Researchers at the University of California, Berkeley, have completed a series of studies showing that as we age, we become better at seeing the good things in life and managing our emotions to make the best of a bad scene.
But seniors tend to become sadder (not necessarily a bad thing) and more empathetic and compassionate, possibly because they have faced so many personal, irreversible, losses. The ambulance comes often to the retirement home.
"Lots of things about our lives develop early on, and then they decline with age, like our physical agility and our ability to think quickly," psychologist Robert Levenson, senior author of the studies, said in a telephone interview. "But we don't get bad at emotions. We actually start to develop refinements as we get older. Some emotions kind of stay the same, they were designed for the long run, but there are other things that we actually get better at."
The Berkeley work is in line with a hot button issue in the often-fuzzy field of psychology and human behavior. It's called emotional intelligence, frequently defined as "the ability to perceive, regulate and communicate emotions -- to understand emotions in ourselves and others."
The Berkeley team produced several studies this year zeroing in on how our emotional intelligence evolves as we age. In two large studies, the psychologists tested 366 persons in three age groups, from the 20s to the 40s and 60s. They were tested for how they responded emotionally to three film clips showing neutral, sad and disgusting (really disgusting) scenes.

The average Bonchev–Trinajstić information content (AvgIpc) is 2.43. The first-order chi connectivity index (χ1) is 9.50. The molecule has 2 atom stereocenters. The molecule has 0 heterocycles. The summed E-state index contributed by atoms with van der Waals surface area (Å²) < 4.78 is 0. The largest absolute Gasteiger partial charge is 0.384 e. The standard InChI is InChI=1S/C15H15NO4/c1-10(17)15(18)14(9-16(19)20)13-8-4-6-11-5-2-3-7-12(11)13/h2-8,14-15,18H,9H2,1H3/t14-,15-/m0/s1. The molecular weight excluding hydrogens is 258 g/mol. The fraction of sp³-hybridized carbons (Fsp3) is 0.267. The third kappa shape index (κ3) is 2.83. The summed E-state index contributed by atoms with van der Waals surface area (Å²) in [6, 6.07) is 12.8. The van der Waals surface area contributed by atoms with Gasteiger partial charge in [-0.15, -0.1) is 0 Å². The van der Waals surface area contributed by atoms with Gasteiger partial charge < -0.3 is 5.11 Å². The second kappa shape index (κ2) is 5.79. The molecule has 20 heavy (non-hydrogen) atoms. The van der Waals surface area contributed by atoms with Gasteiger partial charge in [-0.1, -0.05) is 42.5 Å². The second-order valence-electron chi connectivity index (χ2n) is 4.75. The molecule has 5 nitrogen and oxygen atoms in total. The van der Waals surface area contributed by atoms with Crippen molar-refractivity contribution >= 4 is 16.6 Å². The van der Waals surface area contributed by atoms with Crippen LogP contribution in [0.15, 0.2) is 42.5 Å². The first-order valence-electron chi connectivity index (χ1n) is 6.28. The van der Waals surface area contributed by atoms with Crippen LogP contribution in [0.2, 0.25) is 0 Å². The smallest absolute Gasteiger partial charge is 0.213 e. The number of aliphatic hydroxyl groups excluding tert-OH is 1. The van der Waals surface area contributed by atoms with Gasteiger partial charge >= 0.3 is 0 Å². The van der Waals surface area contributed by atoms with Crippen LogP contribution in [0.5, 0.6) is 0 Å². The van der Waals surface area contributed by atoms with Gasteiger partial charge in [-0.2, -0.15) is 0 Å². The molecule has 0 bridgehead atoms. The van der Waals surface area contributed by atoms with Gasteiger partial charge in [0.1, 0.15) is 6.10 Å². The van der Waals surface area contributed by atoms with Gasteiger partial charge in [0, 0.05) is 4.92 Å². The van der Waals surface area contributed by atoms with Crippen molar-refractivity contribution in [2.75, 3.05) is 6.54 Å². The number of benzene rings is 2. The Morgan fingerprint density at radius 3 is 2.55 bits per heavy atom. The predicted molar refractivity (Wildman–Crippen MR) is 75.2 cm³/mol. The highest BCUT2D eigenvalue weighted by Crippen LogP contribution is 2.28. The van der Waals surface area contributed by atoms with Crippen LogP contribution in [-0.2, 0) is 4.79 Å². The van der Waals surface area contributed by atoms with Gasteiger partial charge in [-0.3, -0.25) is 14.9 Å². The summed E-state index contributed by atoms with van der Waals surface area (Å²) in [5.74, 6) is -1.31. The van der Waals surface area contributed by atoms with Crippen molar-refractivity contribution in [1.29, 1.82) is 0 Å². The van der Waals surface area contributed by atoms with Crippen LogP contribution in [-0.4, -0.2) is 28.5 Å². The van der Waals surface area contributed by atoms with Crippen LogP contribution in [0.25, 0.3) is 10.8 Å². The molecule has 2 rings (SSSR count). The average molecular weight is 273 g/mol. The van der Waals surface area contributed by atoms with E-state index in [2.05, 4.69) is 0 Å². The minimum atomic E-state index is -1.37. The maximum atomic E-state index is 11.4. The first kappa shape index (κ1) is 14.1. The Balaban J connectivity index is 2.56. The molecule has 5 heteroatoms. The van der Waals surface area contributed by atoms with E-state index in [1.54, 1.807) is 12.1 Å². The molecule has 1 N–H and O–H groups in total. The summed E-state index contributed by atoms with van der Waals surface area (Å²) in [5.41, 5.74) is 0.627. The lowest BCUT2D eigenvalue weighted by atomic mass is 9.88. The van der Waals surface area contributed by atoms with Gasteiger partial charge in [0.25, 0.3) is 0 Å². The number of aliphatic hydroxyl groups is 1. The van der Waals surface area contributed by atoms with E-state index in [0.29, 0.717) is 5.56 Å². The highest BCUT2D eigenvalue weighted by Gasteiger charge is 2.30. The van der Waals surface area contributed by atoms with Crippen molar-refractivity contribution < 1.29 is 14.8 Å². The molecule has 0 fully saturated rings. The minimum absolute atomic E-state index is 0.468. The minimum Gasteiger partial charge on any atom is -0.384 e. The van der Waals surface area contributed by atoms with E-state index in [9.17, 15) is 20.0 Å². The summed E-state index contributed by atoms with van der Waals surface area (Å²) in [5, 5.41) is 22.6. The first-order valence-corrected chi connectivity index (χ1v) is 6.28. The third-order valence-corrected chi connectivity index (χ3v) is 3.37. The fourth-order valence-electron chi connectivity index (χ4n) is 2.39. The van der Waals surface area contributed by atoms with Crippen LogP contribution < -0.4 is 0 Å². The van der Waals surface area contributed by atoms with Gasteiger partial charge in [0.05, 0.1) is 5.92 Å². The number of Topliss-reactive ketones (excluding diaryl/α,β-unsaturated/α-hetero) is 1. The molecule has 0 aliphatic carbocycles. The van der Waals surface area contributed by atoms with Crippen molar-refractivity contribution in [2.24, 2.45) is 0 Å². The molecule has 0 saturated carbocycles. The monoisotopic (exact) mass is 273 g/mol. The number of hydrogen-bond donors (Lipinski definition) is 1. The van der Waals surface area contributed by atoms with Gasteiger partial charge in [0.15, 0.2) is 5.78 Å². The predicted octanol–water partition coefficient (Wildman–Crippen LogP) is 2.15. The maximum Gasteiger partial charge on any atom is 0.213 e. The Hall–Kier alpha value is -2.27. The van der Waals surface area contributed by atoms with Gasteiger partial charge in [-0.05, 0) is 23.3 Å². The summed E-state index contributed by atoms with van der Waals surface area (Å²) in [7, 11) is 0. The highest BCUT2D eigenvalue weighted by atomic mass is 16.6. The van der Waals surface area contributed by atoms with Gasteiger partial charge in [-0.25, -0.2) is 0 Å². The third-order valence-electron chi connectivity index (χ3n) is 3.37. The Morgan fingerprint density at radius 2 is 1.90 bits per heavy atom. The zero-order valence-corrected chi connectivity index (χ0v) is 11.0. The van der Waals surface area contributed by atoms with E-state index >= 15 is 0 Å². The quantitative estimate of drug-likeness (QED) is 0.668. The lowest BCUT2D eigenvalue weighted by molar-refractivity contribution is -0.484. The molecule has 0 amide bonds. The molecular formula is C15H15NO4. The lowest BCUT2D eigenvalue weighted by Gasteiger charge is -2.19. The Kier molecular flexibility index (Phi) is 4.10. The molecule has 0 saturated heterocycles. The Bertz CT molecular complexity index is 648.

The scientists wanted to determine how good their subjects were at detaching themselves from the emotional nature of the clips, or whether they could see something good even in sad scenes, or whether they could suppress their disgust at a woman eating part of a horse not normally consumed in the human diet.
During the testing the subjects were monitored for physiological changes, such as blood pressure and pulse rates. The participants were videotaped so any facial expressions could be studied. And they were asked to report on their feelings.
The older participants were significantly better at putting a positive light on even bad scenes, possibly reflecting their lifelong struggle to adapt to situations that are not always pleasant.
That success "appears to follow the adage 'older but wiser,' reflecting the belief that greater experience leads to a more mature and balanced perspective," the study notes.
But the younger and middle-aged people were better at diverting their attention away from the pathos in the film clips.
"That's called detached reappraisal, where basically we look the other way," Levenson said. "We pretend that a homeless person isn't there, and we direct our attention to something else."
That may get worse with time. Eventually, "the ability to look away goes away," Levenson said. But the homeless person doesn't go away, and a senior is very conflicted if he or she isn't doing anything about it.
"So detachment is a game for young people," Levenson said.